"Growth in the Christian life needs the nourishment of Eucharistic Communion"
Here are some questions from anonymous bloggers regarding the Eucharist and Holy Communion which are timely, given the fact that we just celebrated Corpus Christi two days ago:
1) “I have a question regarding the Real Presence. When someone attends a Catholic Mass who is not Catholic, they are asked to abstain from receiving the Eucharist. Is that because they may not believe that the Eucharist is really Christ or is it because they, as a non-Catholic, are not in communion with the Roman Catholic Church in a number of potentially other ways?
I ask, because, unless I am wrong, Catholics are required to receive the Eucharist (don’t know how many times) each year, right? So what if a Catholic does not believe in the Real Presence? Can they be said to be in communion with the Catholic Church and, therefore, should they ‘not receive if they don't believe’ even if they are, I believe, required to do so by the Church?”
The following are excerpts from an online conversation between a Catholic (theologian) and a non-Catholic Christian which should be helpful. To view the conversation in full, please click on today’s title.
CATHOLIC: The Church holds that to receive the Eucharist we must believe all that the Catholic Church officially teaches as coming from Christ…The Catholic Church follows ancient Christian practice on this matter. Ancient Christians believed that we cannot partake of the Eucharist unless we believe the Christian faith. You see this idea in Justin Martyr’s First Apology (1:66), which is quoted in our current Catechism in section 1355: “Because this bread and wine have been made Eucharist, we call this food Eucharist, and no one may partake in it unless he believes that what we teach is true, has received baptism for the forgiveness of sins and new birth, and lives in keeping with what Christ taught.” In other words, to receive the Eucharist you must believe that these teachings are from Christ.
OBJECTOR: You’re falling back on that old Catholic standby: tradition. Maybe Justin Martyr was just plain wrong. Anyway, I don’t see this idea in the Bible.
CATHOLIC: I think you see Jesus our Lord saying this truth in Matthew 28:20 when he said "teaching them to observe everything that I have commanded you." Jesus is saying that all he taught is to be passed on. And you see Paul boasting to the leaders of the church in Ephesus that he had not "shrunk back from declaring to them the whole counsel of God" (Acts 20:27).
So, you see, the Church has the responsibility of teaching all of the truth that Christ taught. Whether you agree or disagree with all the Church’s teachings is beside the point just now. I only want you to see that partaking in the Eucharist requires one to believe all the Church’s teachings. You said earlier that we believe the same things about the Eucharist. I am only pointing out that we don’t, because for us Catholics receiving the Eucharist means embracing all of Christ’s teachings handed down through the Church.
OBJECTOR: Well, that leaves me even more confused, because I know Catholics who receive the Eucharist every week and also say that they don’t agree with the Church’s teachings on certain points. Then are they wrong to receive Communion?
CATHOLIC: That’s a thorny problem that will take more time to explain than we have now. But in general you are following the logic behind this very well. No one—not even a baptized Catholic—should receive the Eucharist knowledgeably if he does not believe that our teachings are the teachings of Christ(*). Taking Communion is an act of love for Christ as well as actually receiving Christ into one’s heart. To do that and yet not believe Christ is clearly a contradiction between one’s act and one’s beliefs—and that’s a problem.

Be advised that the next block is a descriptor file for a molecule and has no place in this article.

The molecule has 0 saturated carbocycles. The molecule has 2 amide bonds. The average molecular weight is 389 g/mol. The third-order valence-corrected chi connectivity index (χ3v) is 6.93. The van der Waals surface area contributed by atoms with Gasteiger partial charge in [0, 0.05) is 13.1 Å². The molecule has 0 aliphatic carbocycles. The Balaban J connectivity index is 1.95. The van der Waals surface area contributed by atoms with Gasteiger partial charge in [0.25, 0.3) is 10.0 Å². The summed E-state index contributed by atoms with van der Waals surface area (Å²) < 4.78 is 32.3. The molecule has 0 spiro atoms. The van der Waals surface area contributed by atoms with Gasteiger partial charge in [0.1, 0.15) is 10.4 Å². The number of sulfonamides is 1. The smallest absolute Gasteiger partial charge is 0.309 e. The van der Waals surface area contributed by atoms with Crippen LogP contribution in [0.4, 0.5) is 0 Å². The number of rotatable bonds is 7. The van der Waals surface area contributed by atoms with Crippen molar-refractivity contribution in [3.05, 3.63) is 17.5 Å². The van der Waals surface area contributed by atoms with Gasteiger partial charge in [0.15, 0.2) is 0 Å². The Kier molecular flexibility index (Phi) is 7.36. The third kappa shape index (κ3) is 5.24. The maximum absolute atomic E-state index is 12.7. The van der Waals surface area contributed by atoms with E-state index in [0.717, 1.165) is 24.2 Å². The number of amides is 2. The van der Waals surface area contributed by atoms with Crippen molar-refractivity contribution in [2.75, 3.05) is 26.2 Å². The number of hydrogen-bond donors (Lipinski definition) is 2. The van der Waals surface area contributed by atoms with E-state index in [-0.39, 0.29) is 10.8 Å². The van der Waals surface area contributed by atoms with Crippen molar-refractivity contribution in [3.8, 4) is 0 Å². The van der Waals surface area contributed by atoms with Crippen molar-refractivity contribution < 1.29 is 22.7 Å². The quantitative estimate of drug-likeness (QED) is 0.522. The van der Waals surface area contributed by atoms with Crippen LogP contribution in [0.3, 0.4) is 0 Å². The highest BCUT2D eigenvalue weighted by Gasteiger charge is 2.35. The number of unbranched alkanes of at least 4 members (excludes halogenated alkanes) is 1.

(*) – including transubstantiation / the teaching on the Real Presence.
2) “I also wonder about those who want to receive the Eucharist but cannot because they are, for example, divorced and remarried and are therefore excluded from that sacrament. By still attending Mass and not receiving, are they still receiving grace despite their ability to partake? Isn't their presence at Mass and their desire to receive enough? And what of those who receive regularly but do not believe in the Real Presence? How are they nourished by a grace in which they do not believe?”
Pope John Paul II addressed the situation of divorced Catholics who have remarried outside the Church in “Familiaris Consortio” (The Role of the Christian Family in the Modern World”), 1981. He wrote that “they can, and indeed must, share in (the Church’s) life. They should be encouraged to listen to the word of God, to attend the Sacrifice of the Mass, to persevere in prayer, to contribute to works of charity and to community efforts in favor of justice, to bring up their children in the Christian faith, to cultivate the spirit and practice of penance and thus implore, day by day, God’s grace” (#84). They do receive grace in all of these things, but still need, as we all do, the sacramental grace of the Eucharist: “growth in Christian life needs the nourishment of Eucharistic Communion” (CCC, # 1392). Hopefully, their desire to receive the Eucharist leads them to have their marriage validated in the Church so that they can receive.
Regarding those who knowingly and freely don’t believe but receive, it was stated above that they shouldn’t receive. If they receive, then they make an illicit communion. It is also an unfruitful communion because they have closed themselves off to the grace of the sacrament.
3) “Maybe a weird question- but are those who receive the Eucharist on a daily basis ‘more’ nourished with grace than those who only receive on the Sabbath and Holy Days?”
Yes, because they avail themselves to the grace of the sacrament more often.